Election race in Norway too close to call

norwayelectionThe latest TNS Gallup polls indicate that rival coalitions in the run up to this month’s election in Norway are virtually even. The incumbent Labour-led coalition is still the most popular; but statistics reveal that the parties face major challenges in trying to maintain their current stronghold.

The opposition coalition, comprised of the Progress, Christian People’s and Conservative parties reached a level of support of 44.8 percent, a mere 0.2 percent behind the government coalition.

The senior government coalition Labour Party is still the preference in single party voting with 31.9 percent of those surveyed indicating their preference to vote this way in the election on 14th September. However, this is a drop of 2.8 percentage points in the last two months. The right-wing Progress Party followed closely on 23.8 percent. The Conservatives and Socialist Left received 14 and 7 percent respectively.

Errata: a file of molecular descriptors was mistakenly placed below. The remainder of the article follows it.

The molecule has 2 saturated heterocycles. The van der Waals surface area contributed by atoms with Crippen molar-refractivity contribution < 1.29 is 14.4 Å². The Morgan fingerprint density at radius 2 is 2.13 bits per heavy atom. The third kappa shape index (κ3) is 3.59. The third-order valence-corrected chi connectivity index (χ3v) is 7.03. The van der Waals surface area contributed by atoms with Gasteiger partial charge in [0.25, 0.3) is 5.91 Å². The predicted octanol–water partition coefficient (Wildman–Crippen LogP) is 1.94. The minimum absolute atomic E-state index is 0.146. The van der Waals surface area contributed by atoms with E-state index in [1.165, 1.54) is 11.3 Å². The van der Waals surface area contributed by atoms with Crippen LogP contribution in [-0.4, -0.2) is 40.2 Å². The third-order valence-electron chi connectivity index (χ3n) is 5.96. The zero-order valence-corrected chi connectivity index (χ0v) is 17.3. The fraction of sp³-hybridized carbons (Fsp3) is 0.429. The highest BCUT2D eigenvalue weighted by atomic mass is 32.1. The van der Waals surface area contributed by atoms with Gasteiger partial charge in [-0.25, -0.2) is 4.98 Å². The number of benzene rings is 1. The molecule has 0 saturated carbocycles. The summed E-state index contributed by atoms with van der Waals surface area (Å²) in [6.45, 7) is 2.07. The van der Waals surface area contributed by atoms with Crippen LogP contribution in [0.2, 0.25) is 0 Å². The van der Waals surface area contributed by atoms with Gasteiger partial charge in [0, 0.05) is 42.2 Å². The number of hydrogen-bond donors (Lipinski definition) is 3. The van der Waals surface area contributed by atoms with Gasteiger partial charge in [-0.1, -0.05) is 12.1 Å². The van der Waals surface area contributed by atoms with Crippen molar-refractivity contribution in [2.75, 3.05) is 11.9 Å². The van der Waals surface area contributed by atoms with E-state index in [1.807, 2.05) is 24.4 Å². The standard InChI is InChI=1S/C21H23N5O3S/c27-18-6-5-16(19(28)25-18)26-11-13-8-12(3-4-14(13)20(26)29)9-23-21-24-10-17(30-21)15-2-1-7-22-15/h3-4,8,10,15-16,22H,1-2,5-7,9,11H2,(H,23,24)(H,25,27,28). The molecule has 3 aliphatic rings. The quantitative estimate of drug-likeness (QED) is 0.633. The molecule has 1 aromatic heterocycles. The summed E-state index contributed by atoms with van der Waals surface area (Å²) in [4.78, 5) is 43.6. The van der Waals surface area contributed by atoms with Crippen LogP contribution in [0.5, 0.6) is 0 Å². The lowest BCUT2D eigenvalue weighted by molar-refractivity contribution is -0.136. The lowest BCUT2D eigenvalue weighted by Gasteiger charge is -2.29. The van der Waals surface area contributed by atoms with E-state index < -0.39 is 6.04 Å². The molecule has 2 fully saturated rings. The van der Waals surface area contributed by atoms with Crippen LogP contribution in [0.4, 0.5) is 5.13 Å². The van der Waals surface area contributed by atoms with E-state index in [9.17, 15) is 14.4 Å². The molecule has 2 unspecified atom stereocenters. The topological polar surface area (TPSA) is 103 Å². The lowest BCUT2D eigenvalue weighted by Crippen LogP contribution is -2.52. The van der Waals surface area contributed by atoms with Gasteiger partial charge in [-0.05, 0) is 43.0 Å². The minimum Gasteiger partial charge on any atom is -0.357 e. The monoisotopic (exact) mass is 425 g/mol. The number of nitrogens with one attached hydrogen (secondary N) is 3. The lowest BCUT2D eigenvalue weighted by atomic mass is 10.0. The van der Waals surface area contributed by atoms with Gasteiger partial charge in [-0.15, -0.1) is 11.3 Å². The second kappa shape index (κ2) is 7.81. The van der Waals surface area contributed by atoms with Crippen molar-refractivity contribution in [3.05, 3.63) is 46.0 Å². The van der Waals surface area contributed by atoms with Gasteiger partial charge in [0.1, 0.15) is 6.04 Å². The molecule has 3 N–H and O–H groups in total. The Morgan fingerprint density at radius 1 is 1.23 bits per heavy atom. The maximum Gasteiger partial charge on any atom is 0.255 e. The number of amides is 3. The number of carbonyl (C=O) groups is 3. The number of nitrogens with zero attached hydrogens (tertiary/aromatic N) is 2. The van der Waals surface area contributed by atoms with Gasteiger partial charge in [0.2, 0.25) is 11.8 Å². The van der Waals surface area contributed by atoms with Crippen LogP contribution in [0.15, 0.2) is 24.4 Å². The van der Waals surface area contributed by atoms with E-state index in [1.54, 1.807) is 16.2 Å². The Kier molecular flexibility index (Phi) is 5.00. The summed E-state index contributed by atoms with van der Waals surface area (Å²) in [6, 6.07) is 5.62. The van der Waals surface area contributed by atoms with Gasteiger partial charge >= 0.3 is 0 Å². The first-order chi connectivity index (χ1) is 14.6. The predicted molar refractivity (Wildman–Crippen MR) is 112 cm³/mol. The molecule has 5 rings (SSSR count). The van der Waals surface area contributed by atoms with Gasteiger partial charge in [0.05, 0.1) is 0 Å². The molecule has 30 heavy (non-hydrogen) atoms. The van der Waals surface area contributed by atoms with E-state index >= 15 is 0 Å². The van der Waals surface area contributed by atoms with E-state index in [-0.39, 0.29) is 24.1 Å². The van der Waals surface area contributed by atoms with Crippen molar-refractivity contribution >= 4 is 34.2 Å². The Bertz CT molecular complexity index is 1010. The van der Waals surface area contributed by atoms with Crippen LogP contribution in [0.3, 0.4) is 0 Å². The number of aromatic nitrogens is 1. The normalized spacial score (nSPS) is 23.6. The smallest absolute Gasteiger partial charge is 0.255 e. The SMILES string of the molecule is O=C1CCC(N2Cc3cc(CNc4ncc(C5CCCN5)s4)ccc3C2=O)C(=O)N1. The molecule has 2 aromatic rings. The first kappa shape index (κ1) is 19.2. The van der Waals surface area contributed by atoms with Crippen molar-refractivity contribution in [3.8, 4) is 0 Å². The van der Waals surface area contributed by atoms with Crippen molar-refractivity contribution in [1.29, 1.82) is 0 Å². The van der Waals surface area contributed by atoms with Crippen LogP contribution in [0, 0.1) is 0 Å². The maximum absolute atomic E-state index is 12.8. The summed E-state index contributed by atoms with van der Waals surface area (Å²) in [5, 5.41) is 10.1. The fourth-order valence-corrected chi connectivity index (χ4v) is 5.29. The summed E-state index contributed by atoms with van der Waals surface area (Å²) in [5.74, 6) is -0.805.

The current government, comprising of Labour, Socialist Left and Agrarian parties, has seen its slim 2005 majority come under threat in recent months following a leaked letter from UN Ambassador Mona Juul criticising UN chief Ban Ki-Moon, which Prime Minister Jens Stoltenberg was quick to distance himself from, claiming overwhelming support for the UN head and pledging ongoing commitment.

Mr Stoltenberg has managed to steer Norway out of the global recession through huge investment in energy resources and proposed tax cuts in a bid to become the first PM re-elected in 16 years. It may not be quite enough.

The Norwegian parliament, or Storting, comprises of 169 elected members on a 4-year term and is voted through proportional representation in multi-seat constituencies. The proportional representation system has resulted in a multi-party system which effectively makes single party rule highly unlikely, hence the ongoing coalition government framework.

Voting in Norway is held every two years, alternating between local and parliamentary elections.